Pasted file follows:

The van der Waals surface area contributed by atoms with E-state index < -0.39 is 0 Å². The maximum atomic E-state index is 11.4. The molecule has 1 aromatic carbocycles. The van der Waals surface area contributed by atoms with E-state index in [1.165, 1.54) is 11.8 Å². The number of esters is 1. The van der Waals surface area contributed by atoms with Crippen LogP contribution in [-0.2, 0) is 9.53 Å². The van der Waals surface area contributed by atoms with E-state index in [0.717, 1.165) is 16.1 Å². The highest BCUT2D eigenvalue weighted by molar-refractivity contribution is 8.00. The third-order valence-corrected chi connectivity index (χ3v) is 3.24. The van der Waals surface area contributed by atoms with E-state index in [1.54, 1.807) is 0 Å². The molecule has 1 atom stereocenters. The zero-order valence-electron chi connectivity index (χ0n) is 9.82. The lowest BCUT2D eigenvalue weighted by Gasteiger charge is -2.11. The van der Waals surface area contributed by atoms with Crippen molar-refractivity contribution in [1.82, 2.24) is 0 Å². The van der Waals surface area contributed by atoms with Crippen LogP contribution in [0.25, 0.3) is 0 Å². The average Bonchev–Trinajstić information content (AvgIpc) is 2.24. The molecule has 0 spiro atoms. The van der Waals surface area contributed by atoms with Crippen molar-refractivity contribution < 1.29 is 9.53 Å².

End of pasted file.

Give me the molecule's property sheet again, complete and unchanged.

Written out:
The van der Waals surface area contributed by atoms with E-state index < -0.39 is 0 Å². The maximum atomic E-state index is 11.4. The molecule has 1 aromatic carbocycles. The van der Waals surface area contributed by atoms with E-state index in [1.165, 1.54) is 11.8 Å². The number of esters is 1. The van der Waals surface area contributed by atoms with Crippen LogP contribution in [-0.2, 0) is 9.53 Å². The van der Waals surface area contributed by atoms with E-state index in [0.717, 1.165) is 16.1 Å². The highest BCUT2D eigenvalue weighted by molar-refractivity contribution is 8.00. The third-order valence-corrected chi connectivity index (χ3v) is 3.24. The van der Waals surface area contributed by atoms with E-state index in [1.54, 1.807) is 0 Å². The molecule has 1 atom stereocenters. The zero-order valence-electron chi connectivity index (χ0n) is 9.82. The lowest BCUT2D eigenvalue weighted by Gasteiger charge is -2.11. The van der Waals surface area contributed by atoms with Crippen molar-refractivity contribution in [1.82, 2.24) is 0 Å². The van der Waals surface area contributed by atoms with Crippen LogP contribution in [0.25, 0.3) is 0 Å². The average Bonchev–Trinajstić information content (AvgIpc) is 2.24. The molecule has 0 spiro atoms. The van der Waals surface area contributed by atoms with Crippen molar-refractivity contribution < 1.29 is 9.53 Å².